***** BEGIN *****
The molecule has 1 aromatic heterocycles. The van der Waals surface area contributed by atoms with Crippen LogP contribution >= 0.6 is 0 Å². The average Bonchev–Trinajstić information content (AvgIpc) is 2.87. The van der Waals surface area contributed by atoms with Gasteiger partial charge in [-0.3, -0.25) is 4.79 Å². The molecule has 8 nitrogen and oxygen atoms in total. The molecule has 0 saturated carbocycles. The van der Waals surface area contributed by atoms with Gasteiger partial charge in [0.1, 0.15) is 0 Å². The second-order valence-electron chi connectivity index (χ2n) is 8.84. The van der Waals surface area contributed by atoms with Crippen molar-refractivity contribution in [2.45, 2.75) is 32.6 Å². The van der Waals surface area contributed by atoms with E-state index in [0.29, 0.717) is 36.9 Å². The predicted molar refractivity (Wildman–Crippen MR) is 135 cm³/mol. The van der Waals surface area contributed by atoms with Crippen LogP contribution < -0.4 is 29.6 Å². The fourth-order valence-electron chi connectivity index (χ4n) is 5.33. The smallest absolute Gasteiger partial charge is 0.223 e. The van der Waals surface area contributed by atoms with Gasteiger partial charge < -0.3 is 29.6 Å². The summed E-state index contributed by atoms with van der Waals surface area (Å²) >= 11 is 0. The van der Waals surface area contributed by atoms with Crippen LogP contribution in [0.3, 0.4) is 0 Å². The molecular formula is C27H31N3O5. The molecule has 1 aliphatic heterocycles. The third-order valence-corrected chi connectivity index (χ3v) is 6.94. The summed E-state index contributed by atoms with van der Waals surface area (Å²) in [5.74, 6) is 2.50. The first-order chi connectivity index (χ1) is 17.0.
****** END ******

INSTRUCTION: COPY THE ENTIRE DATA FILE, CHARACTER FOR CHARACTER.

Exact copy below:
The molecule has 1 aromatic heterocycles. The van der Waals surface area contributed by atoms with Crippen LogP contribution >= 0.6 is 0 Å². The average Bonchev–Trinajstić information content (AvgIpc) is 2.87. The van der Waals surface area contributed by atoms with Gasteiger partial charge in [-0.3, -0.25) is 4.79 Å². The molecule has 8 nitrogen and oxygen atoms in total. The molecule has 0 saturated carbocycles. The van der Waals surface area contributed by atoms with Gasteiger partial charge in [0.1, 0.15) is 0 Å². The second-order valence-electron chi connectivity index (χ2n) is 8.84. The van der Waals surface area contributed by atoms with Crippen molar-refractivity contribution in [2.45, 2.75) is 32.6 Å². The van der Waals surface area contributed by atoms with E-state index in [0.29, 0.717) is 36.9 Å². The predicted molar refractivity (Wildman–Crippen MR) is 135 cm³/mol. The van der Waals surface area contributed by atoms with Crippen LogP contribution < -0.4 is 29.6 Å². The fourth-order valence-electron chi connectivity index (χ4n) is 5.33. The smallest absolute Gasteiger partial charge is 0.223 e. The van der Waals surface area contributed by atoms with Gasteiger partial charge < -0.3 is 29.6 Å². The summed E-state index contributed by atoms with van der Waals surface area (Å²) >= 11 is 0. The van der Waals surface area contributed by atoms with Crippen LogP contribution in [0.3, 0.4) is 0 Å². The molecular formula is C27H31N3O5. The molecule has 1 aliphatic heterocycles. The third-order valence-corrected chi connectivity index (χ3v) is 6.94. The summed E-state index contributed by atoms with van der Waals surface area (Å²) in [5.74, 6) is 2.50. The first-order chi connectivity index (χ1) is 17.0.